What is ecumenism?

Here’s a blog post I wrote yesterday, on the first full day of the WCC Assembly. I thought it might be interesting to some of you if you have interest in some of the issues we are dealing with here in Busan! Image

What is ecumenism? What is it for? Is it purposeful in a world marked by violence, injustice, and other threats to life in all of its interconnected forms? 

These are questions that have been on my mind a lot these days, as in the last two weeks I have participated first in a meeting of the global Executive Committee of the World Student Christian Federation, then in the Global Ecumenical Theological Institute (GETI) and now in the beginning of the 10th Assembly of the World Council of Churches  (WCC) as the GETI has begun participating in the Assembly as part of our programme here in Busan, Korea from October 30 – November 8.   

The theme for the Assembly is “God of Life, lead us to justice and peace.” I learned recently that themes of the WCC assemblies used to be more positivistic and certain of the place of humanity, and more specifically Christianity, in having the ability to improve the world (and with the assumption that the definition of that “improvement” was clear). But, over time, the themes have begun to acknowledge the need for humility and have taken the form of a prayer asking for guidance and direction from God. 

The need for guidance seems particularly relevant at this point in the ecumenical movement. At this point in time, the WCC encompasses about 25% of the world’s Christians in its member churches (50% are Roman Catholic and 25% are Pentecostal/Non-Denominational). This causes many to ask if the WCC can really call itself a “world”  council and some see a need to radically re-imagine the WCC such that all Christians might be members, even the thousands who stand protesting outside the WCC meeting space critiquing the WCC for taking some of its stands on issues of peace and justice and engaging in interfaith dialogue. Some speak of the pain necessarily embodied in a church divided, a pain which is perhaps most profoundly embodied in separation during  communion/eucharist as not all Christians recognize a common meal. This leads to one approach to ecumenism: that all churches might be one.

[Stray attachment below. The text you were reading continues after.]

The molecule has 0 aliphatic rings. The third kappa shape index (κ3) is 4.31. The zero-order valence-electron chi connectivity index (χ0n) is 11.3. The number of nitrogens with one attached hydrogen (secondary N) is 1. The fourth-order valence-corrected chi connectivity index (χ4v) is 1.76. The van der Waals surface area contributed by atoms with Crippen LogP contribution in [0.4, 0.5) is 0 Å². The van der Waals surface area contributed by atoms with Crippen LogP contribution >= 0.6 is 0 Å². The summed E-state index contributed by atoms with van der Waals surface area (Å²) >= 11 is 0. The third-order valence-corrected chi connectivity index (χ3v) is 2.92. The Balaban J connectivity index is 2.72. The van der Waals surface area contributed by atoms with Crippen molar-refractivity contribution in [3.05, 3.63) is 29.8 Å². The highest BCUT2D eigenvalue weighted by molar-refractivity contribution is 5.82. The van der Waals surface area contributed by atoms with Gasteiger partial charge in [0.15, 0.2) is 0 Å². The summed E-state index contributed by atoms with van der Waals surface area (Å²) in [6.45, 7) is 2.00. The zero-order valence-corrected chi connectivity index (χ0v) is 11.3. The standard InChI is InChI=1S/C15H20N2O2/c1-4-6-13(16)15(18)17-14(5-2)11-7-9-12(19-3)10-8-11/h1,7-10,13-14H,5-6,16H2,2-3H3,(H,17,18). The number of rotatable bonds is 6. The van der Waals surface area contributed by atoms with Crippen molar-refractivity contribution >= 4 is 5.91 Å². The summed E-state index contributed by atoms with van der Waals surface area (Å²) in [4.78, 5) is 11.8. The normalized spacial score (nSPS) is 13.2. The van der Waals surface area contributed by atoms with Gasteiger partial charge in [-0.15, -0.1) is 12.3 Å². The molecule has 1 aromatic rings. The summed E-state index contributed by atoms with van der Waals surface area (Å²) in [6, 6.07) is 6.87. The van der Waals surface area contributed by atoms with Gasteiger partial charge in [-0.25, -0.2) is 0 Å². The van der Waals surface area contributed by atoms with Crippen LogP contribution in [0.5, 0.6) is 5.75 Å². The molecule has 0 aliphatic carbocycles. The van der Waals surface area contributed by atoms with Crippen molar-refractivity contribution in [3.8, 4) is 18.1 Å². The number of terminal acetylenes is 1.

Another view, which I would share personally, is that the purpose of ecumenism is pragmatic: to work with other churches to stand in solidarity with those who are oppressed in the church and more broadly, to examine and make reparations for how Christian mission (and the actions of privileged Christians) has been (and is) damaging, to experience the diversity and richness of Christian expressions and Biblical interpretation, and to imagine new ways that Christian life can motivate and empower work for justice and help enlarge our creative imagination for what a peaceful world might be. In this approach, churches must work together in any case that they can, and certainly are enriched in doing so, but this is not the end goal in and of itself. Ecumenism is for just relations in the oikos (“household,” root of ecumenism) – economy, ecology: that all of life might be one. 

The tension between these views (and of course the many complex positions that I have not fully represented) has been a major issue we are grappling with in the GETI, and I imagine will also remain an issue in the Assembly itself as the WCC seeks to re-define itself and set its priorities for the next eight years. The Assembly will be amazing experience combining worship, Bible studies, thematic presentations, contextual exposure and learning about the divided Korea(s), and much more. Daily video summaries, photos, and other resources/information can be found at www.wcc.org – please follow along as you are able.    

During this Assembly, please pray with us as Christians from all over world gather to ask the God of Life to lead us to justice and peace.

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